(Courtesy of Mike Eder/IIATMS/TYA)
For a while there it didn't look like Masahiro Tanaka was even going to be posted. The dragging out of the new NPB posting rules put his availability and the Yankees' plan to upgrade their rotation in jeopardy. When he finally was posted it looked for a time like maybe the Yankees weren't going to win the competition for him. Every day for the last week or so there has been a new team that was reported to be the favorite for Tanaka. Last week it was the D'backs, Monday it was the Dodgers, and Tuesday, the night before the reported soft deadline set by Tanaka and his agent to make their decision, it was the Cubs.
Once again though, the reputation, history, and checkbook of the Yankees overcame all and was the deciding factor in Tanaka's choice. The time and effort the Yankees put into scouting and targeting Tanaka as their true #1 free agent target paid off and in the end the Yankees got their man. Their rotation has the jolt it needed, the last piece of their offseason puzzle is in place, and the Yanks are once again at the top of the conversation regarding AL contenders. After the jump, my take on the signing and what it means for Tanaka and the Yanks going forward.
- $155 million. For 7 years. Damn that's a lot of money. 5th highest pitching contract in terms of total value in MLB history, 8th highest in terms of AAV, and Tanaka immediately vaults into the top percentile of highest paid MLB players. Not bad at all for a guy who's never taken the ball in a single American professional game, but a great indicator of how great a pitcher Tanaka is capable of being.
- Of course, there's a lot of whining and crying happening on Twitter by fans and writers of all the teams who got beat out by the Yankees. The typical arguments of "the Yankees just try to buy championships," and "all this spending is bad for baseball" are being thrown around at a record pace and personally I love it. If the Dodgers would have signed Tanaka, it wouldn't be a problem. If the Red Sox or Phillies or Angels signed him, it wouldn't be a problem. But because it was the Yankees, it's the worst thing in the world and bad for baseball. They hate because they want to be.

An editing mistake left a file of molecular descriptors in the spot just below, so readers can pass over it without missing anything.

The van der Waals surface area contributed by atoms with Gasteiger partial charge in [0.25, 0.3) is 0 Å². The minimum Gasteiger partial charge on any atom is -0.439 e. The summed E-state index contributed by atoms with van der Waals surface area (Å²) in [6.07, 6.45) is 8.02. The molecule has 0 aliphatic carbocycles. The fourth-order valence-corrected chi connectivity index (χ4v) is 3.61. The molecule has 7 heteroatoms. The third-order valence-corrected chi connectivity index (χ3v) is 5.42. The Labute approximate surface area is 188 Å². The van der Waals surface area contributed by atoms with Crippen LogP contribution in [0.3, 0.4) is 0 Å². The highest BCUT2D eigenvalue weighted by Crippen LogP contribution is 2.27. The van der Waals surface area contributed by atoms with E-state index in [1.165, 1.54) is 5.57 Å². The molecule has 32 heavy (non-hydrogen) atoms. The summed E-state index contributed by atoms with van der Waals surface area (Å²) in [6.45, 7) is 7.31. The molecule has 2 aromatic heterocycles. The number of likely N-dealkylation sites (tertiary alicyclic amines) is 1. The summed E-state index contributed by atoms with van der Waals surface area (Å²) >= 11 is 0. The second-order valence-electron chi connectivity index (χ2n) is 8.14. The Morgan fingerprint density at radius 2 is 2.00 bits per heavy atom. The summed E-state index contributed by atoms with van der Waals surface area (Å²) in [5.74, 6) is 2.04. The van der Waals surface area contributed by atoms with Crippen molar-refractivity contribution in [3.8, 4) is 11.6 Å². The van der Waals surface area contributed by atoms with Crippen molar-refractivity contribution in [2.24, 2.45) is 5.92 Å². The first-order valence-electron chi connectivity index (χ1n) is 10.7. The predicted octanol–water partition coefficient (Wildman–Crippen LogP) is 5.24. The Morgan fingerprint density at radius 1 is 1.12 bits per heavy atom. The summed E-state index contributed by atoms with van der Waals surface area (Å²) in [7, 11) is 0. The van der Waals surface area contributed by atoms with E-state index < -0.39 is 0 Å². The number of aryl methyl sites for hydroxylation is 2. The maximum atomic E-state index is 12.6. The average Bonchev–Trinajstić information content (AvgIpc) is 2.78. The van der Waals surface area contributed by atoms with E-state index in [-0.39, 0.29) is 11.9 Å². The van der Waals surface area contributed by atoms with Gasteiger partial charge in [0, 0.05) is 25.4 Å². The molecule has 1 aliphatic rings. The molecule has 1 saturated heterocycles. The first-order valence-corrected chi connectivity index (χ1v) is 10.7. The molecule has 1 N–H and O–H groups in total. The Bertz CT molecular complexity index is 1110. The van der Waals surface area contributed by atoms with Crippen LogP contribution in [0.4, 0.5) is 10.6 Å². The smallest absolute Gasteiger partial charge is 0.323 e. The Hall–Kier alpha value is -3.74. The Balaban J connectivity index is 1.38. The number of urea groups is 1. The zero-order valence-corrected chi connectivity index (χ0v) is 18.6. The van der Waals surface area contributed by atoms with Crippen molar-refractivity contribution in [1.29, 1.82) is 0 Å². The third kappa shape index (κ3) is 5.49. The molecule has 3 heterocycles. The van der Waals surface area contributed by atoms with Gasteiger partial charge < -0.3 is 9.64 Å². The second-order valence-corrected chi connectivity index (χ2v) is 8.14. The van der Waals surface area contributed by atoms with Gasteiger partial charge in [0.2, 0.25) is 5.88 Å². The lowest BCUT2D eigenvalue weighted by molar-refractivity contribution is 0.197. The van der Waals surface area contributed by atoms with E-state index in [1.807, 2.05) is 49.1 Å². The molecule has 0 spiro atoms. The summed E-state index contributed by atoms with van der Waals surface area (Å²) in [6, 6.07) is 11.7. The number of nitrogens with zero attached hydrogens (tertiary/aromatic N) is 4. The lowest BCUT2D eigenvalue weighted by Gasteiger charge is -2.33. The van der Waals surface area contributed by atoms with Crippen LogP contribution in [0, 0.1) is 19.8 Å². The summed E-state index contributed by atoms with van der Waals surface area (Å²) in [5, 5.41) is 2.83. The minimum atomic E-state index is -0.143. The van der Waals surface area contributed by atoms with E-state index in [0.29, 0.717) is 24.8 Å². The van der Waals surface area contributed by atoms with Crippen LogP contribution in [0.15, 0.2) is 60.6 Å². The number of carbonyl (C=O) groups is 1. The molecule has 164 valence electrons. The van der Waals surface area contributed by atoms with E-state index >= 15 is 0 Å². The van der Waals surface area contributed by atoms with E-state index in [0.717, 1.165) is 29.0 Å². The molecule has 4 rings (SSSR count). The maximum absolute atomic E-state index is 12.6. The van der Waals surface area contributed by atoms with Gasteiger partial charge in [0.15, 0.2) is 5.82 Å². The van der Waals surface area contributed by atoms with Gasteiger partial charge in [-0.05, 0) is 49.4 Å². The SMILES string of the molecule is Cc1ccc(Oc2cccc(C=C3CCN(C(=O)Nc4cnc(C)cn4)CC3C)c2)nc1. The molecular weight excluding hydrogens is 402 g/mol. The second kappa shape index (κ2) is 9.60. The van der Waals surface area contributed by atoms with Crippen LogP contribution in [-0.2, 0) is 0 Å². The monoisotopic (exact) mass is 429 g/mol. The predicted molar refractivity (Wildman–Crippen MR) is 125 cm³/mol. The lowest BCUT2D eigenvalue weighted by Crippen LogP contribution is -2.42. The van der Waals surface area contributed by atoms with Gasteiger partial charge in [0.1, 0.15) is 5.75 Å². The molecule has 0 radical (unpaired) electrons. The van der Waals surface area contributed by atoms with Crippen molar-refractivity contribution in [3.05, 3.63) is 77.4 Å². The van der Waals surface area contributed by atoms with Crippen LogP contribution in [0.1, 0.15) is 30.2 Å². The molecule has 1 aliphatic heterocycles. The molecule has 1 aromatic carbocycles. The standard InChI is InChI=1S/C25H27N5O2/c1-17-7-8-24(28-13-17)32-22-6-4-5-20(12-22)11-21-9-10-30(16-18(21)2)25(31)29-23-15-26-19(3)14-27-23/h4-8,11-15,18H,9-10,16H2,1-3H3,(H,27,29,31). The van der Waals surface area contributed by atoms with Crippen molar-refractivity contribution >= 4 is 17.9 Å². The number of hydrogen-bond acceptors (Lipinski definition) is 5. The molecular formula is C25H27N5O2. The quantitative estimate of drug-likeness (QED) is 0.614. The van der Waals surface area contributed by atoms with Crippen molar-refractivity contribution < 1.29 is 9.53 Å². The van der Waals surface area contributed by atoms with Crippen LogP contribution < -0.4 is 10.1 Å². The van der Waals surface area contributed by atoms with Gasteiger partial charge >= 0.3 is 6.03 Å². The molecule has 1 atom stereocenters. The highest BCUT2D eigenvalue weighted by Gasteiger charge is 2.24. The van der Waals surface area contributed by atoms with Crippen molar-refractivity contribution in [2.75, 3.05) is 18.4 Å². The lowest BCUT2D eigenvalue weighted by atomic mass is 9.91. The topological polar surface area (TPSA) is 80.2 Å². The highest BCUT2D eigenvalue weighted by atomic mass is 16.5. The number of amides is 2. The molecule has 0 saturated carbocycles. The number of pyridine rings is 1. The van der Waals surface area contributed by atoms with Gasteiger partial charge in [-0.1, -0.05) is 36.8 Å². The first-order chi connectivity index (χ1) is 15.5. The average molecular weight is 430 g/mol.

- How quickly all these people forget that the only reason the Yankees had to pay this much to sign Tanaka was because Bud went way out of his way to level the playing field for the small market teams and give everybody an equal shot at paying posting fees. That lowering of the upfront fee is what turned this into a regular free agent situation, and just like in every other free agent situation, the team(s) with the most money are the ones who are going to land the big fish. If you want to bitch about the Yankees signing Tanaka to $22 mil a year, bitch at MLB for facilitating that by changing the posting system.
- On the specifics of the contract, I don't have as big a problem with the length or dollars as I did on some of the earlier contracts the Yanks handed out this offseason, mainly because I knew that's what it was going to take to get Tanaka. The baseline was 6 years/$120 mil, Casey Close told teams it was going to take a 7th year to get a deal done, and the Yankees were so pot committed that they had to abide. Either that or go fish in the Paul Maholm/Bronson Arroyo pond.
- The 4th year opt-out clause is an interesting wrinkle I didn't see coming, and I actually think it works to the Yankees' advantage. While I think it's ridiculous how many of the Twitter babies are throwing out the "this guy will be the next Hideki Irabu now" argument, there is a non-zero chance of that happening. There's also the chance that Tanaka gets hurt and doesn't live up to the contract, at which point it might benefit the Yankees to let him walk. If that happens, they end up only being committed to a 4-year/$88 million deal through the middle of Tanaka's prime. If it doesn't and he lives up to the hype, they'll surely re-up him and control him through his entire prime. It's a win-win for both sides.